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Origen

Passages From The Church Fathers

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I thought I might post some of my favorite passage from the church fathers. If you have one please feel free to post it here.

 

My first one from Irenaeus Against Heresies ( Book I, Chapter 11, Section 4). In this section he is addressing the Gnostic heresies. Within that system a person has to transverse all the aeons in order to get to the One. In that system the aeons are given various names and each system is different than the others.

 

Iu, Iu! Pheu, Pheu!— for well may we utter these tragic exclamations at such a pitch of audacity in the coining of names as he has displayed without a blush, in devising a nomenclature for his system of falsehood. For when he declares: There is a certain Proarche before all things, surpassing all thought, whom I call Monotes; and again, with this Monotes there co-exists a power which I also call Henotes,— it is most manifest that he confesses the things which have been said to be his own invention, and that he himself has given names to his scheme of things, which had never been previously suggested by any other. It is manifest also, that he himself is the one who has had sufficient audacity to coin these names; so that, unless he had appeared in the world, the truth would still have been destitute of a name. But, in that case, nothing hinders any other, in dealing with the same subject, to affix names after such a fashion as the following: There is a certain Proarche, royal, surpassing all thought, a power existing before every other substance, and extended into space in every direction. But along with it there exists a power which I term a Gourd; and along with this Gourd there exists a power which again I term Utter-Emptiness. This Gourd and Emptiness, since they are one, produced (and yet did not simply produce, so as to be apart from themselves) a fruit, everywhere visible, eatable, and delicious, which fruit-language calls a Cucumber. Along with this Cucumber exists a power of the same essence, which again I call a Melon. These powers, the Gourd, Utter-Emptiness, the Cucumber, and the Melon, brought forth the remaining multitude of the delirious melons of Valentinus. For if it is fitting that that language which is used respecting the universe be transformed to the primary Tetrad, and if any one may assign names at his pleasure, who shall prevent us from adopting these names, as being much more credible [than the others], as well as in general use, and understood by all?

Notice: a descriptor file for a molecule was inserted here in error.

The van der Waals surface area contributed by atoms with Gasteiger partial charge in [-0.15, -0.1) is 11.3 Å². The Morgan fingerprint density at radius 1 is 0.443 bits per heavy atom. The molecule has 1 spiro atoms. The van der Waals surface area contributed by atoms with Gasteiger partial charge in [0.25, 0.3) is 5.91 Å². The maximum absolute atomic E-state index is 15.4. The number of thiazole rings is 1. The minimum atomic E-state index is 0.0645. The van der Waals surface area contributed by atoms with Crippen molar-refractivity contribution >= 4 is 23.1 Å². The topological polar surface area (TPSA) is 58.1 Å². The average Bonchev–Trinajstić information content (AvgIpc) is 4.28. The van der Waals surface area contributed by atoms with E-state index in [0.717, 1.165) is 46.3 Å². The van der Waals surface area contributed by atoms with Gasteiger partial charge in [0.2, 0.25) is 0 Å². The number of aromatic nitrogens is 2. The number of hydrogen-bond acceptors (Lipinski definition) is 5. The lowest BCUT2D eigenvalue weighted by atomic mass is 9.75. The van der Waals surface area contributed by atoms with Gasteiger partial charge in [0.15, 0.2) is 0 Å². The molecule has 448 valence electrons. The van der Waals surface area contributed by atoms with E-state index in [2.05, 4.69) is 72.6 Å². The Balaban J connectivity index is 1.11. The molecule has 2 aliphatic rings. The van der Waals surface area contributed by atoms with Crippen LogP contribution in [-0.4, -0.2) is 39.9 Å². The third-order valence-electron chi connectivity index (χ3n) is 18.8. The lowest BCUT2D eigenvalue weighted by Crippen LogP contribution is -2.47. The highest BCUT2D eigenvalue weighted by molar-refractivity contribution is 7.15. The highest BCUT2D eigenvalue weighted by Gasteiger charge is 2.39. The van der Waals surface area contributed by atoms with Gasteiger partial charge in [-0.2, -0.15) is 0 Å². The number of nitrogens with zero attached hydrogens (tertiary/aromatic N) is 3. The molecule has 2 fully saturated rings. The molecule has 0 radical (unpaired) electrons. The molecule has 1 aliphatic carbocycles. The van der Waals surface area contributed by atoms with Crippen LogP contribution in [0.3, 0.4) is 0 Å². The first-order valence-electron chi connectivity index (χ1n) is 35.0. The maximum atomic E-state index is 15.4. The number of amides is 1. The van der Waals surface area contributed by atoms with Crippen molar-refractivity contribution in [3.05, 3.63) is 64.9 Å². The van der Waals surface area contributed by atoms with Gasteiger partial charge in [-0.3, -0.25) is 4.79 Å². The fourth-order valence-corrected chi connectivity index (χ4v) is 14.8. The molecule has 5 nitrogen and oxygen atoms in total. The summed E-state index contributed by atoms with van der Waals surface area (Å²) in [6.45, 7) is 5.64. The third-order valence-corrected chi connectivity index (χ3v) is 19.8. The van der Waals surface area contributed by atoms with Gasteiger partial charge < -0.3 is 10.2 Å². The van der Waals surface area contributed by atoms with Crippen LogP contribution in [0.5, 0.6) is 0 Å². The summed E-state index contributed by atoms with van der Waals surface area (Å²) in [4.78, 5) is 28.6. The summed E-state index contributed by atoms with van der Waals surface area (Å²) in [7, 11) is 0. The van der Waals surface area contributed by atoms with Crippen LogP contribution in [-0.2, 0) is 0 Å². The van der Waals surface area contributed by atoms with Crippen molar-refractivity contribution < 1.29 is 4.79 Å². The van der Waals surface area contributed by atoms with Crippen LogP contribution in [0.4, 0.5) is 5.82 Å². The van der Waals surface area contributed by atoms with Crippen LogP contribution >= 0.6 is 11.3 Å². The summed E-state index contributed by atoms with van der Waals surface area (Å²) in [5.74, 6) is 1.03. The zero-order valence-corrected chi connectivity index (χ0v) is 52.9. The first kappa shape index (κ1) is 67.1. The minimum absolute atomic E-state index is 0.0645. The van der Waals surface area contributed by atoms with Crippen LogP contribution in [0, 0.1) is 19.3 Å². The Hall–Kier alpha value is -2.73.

Irenaeus' sarcasm abounds as he shows that anyone could make up such silliness.

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Another passage I enjoy very much comes from Augustine's Confessions (Chapter 6). In it he tells a story concerning an event from his youth.

 

There was a pear tree close to our own vineyard, heavily laden with fruit, which was not tempting either for its color or for its flavor. Late one night–having prolonged our games in the streets until then, as our bad habit was–a group of young scoundrels, and I among them, went to shake and rob this tree. We carried off a huge load of pears, not to eat ourselves, but to dump out to the hogs, after barely tasting some of them ourselves. Doing this pleased us all the more because it was forbidden. Such was my heart, O God, such was my heart–which thou didst pity even in that bottomless pit. Behold, now let my heart confess to thee what it was seeking there, when I was being gratuitously wanton, having no inducement to evil but the evil itself. It was foul, and I loved it. I loved my own undoing. I loved my error–not that for which I erred but the error itself. A depraved soul, falling away from security in thee to destruction in itself, seeking nothing from the shameful deed but shame itself.
I think Augustine really hits upon something important concerning the nature of sin. Those pears were not better in any way, but because of his (our) sinful nature, he took them. He did not even eat them. The plain truth is he wanted them and that was all the reason he needed.

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